Asuka Tsukasa has just moved to London for two reasons: to study abroad and hopefully to reconnect with a mysterious girl from his memories growing up with his mother in the city. However, Asuka has zoophobia – a fear of animals – especially dogs, and with London being rather open with its love for the canine companions, it’s not going to be easy. However, when Asuka decides to pop round to his mother’s old house, he finds a mysterious garden concealed beneath it, and inside that garden is the home to many creatures he’s never seen before. One such creature, a giant black dog named Edgar with a grudge against Asuka’s mother, is actually – when in human form – the very same girl that Asuka is searching for.
Urban fantasy, despite being a relatively young genre, is hard for any new story to stand out in, as a lot of its common tropes including secret underground worlds hiding in plain sight, chosen one/special protagonist, new takes on mystical creatures and such, have been done over and over and not just in this genre but also in others such as sci-fi and young adult. Bestia is, for the most part, not that different. The male lead Asuka has special powers unknown to him, there’s a secret section of the government that takes care of mystical creatures, and Asuka’s mother was also a powerful keeper but has mysteriously gone missing. It brings a lot of elements you would have most likely read elsewhere before, but Bestia isn’t to be completely passed over as the first volume does a good job of setting up enough intrigue to make it interesting.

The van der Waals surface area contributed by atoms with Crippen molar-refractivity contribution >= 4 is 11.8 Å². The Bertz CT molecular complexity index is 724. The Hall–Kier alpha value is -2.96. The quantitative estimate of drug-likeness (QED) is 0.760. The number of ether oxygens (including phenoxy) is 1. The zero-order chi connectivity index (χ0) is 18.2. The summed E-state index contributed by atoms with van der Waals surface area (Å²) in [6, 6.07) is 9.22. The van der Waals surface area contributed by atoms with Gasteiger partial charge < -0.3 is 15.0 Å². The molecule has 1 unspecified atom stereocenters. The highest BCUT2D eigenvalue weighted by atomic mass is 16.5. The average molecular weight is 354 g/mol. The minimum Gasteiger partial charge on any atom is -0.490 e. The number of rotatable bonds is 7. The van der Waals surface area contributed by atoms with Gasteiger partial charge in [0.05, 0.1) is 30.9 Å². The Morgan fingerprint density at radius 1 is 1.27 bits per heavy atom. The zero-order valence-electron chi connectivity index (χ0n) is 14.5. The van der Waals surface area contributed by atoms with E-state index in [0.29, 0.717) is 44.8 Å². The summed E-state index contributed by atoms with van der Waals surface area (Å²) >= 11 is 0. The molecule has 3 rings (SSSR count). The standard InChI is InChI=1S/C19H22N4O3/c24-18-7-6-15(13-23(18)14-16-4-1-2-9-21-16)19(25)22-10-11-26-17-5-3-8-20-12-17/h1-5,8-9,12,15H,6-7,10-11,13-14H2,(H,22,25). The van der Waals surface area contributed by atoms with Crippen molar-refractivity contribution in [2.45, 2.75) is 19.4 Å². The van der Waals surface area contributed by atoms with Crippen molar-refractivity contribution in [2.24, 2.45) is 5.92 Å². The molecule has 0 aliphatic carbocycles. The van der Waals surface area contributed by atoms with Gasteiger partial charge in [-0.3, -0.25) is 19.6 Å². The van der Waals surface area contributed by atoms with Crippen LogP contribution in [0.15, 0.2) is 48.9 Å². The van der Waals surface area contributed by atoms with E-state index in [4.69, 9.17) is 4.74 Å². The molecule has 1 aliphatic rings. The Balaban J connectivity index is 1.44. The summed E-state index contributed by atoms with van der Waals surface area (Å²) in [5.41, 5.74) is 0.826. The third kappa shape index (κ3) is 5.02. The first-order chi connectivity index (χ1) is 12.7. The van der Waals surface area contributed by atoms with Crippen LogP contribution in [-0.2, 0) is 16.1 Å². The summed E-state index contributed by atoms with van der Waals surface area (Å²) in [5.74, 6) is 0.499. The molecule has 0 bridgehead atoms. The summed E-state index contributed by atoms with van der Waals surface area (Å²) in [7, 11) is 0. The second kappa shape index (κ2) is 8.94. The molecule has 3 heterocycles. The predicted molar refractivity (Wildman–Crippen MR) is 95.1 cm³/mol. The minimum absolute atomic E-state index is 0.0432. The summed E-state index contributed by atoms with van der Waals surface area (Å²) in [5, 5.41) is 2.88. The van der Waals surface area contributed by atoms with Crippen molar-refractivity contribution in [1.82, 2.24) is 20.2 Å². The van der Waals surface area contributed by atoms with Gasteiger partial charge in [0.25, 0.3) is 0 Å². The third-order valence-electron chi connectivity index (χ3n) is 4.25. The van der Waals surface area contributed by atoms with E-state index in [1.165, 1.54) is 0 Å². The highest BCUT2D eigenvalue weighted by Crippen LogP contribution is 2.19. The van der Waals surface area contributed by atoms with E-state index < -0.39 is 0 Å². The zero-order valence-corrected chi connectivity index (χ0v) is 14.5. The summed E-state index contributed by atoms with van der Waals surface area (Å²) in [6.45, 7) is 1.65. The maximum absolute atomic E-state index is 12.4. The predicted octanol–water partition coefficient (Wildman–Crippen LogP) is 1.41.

First of all, I personally relate to the lead, because I also happen to have a fear of dogs. Luckily for me, we do not live in the version of London shown in this book, where dogs are seen pretty much on every corner, but this book isn’t wrong in mentioning the Queen’s love of corgis so the dog mania doesn’t come completely out of nowhere, and it’s also nice to have a different lesser known phobia portrayed in manga form. The lead does have the trappings of a stereotypical ‘chosen one’ narrative, being naturally powerful and having just the right level of kindness and determination to strive through the plot without too much drama or stress to set him back, but in the introductory volume it’s to be expected.